I'm at the two-month postpartum mark and I already feel disillusioned by my attempts at motherhood. I absolutely adore my baby—I can't stop the constant smooches and my heart still jumps when I get that scrunchy-nosed grin—but then my anxiety begins to creep in and I find myself sad or fearful of the strangest things.

Anxiety looms over my head as I think about tomorrow's endless diaper changes, the crying, the constant motion— when all I want to do is sit still and enjoy a warm cup of coffee. Anxiety finds a way to sneak in somehow, even in ways that make no sense. I feel consumed by thoughts about how to make the baby happy and how to get through another day at home.

My anxiety is with me in the nursery when I'm organizing baby clothes realizing my perfectly wonderful and thriving baby has outgrown clothes she never even got to wear. How could I not have made sure we wore the 56th onesie from a family friend in size 0-3 during that two-week period that she was between newborn and three months? How could I be so careless, so wasteful, so inconsiderate?

Anxiety, there again, in talking with friends. Should I be putting my infant on a schedule? Should I co-sleep? Am I missing out? Am I sabotaging my baby's emotional growth by allowing her (for now) to dictate the rhythm of our days?

Why can't I ever focus on anything other than my baby? Is something wrong with me?

Is she sleeping enough? Is my milk good enough for her? Am I cooking enough meals for my husband? Is my house clean enough? Have I lost the baby weight yet? Am I still desirable to my husband? Do the other moms think I'm incompetent? Why is she crying? Am I not doing something right? Is she hungry? Is she tired? Is she wet? Why is she crying? Why is she crying? What am I doing wrong?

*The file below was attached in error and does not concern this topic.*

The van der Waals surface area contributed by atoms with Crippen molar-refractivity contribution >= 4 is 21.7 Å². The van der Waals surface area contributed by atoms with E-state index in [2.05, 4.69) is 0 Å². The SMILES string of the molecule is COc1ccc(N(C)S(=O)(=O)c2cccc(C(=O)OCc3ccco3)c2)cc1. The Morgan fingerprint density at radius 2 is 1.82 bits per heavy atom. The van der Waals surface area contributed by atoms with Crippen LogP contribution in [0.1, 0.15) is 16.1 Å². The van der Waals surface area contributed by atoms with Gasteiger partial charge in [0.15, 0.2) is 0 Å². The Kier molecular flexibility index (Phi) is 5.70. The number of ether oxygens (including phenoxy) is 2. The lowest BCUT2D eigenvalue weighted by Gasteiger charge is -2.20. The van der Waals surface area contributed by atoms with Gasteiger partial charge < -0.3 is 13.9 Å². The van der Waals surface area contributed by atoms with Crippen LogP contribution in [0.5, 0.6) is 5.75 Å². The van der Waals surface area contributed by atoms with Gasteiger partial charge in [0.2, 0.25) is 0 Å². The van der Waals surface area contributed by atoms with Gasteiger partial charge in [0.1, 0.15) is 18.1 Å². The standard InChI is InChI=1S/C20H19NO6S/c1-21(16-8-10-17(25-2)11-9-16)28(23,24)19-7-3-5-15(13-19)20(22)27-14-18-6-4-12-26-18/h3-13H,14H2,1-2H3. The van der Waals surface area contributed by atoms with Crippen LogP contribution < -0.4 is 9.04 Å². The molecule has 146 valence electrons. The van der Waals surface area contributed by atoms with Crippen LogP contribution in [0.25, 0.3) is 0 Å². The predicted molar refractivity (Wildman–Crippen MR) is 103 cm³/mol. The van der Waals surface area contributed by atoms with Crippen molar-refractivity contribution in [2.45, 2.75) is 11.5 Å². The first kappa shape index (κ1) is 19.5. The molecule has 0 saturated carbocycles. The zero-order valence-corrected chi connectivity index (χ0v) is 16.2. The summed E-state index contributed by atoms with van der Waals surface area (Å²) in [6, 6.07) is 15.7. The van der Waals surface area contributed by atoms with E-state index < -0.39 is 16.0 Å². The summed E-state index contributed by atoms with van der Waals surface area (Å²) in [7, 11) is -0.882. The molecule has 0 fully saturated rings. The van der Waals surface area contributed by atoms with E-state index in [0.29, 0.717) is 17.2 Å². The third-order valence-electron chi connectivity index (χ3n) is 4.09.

Nothing. I'm doing nothing wrong. I have to continuously tell myself. Everything is okay. Hormones play some ridiculous games on us. Every day we get up, get dressed (usually at some point), change diapers, make (and reheat) coffee, snuggle and have a wonderful, peaceful day.

We get the work done that is absolutely necessary and we leave the rest. We fight back the worries and anxious thoughts with the help we need, whether that be in counseling, keeping abreast of self-care or reaching out to other mothers who have been through it all.

As a first-time mom, I wanted to be an expert at this whole mom thing before leaving the hospital with my tiny bundle of love. But much like our babies, we cannot run before we can walk.

This time is so crucial in embracing the absolute dependency that our babies have on us. Maybe we feel all-consumed by thoughts and anxious worries concerning our babies and motherhood because of an instinctual need to bond our very thoughts to the protection and care of our children—and even ourselves, too.

Someday I won't feel like I'm in this constant cloud of worry and those attempts at achieving the perfect image of motherhood will be long gone. My baby loves me and someday they will understand how much love is put into every thought and decision I make for them.

I've realized anxious thoughts come and go—but they do not make or break my motherhood. One day, the fog will clear.

Renee Leanna/Facebook

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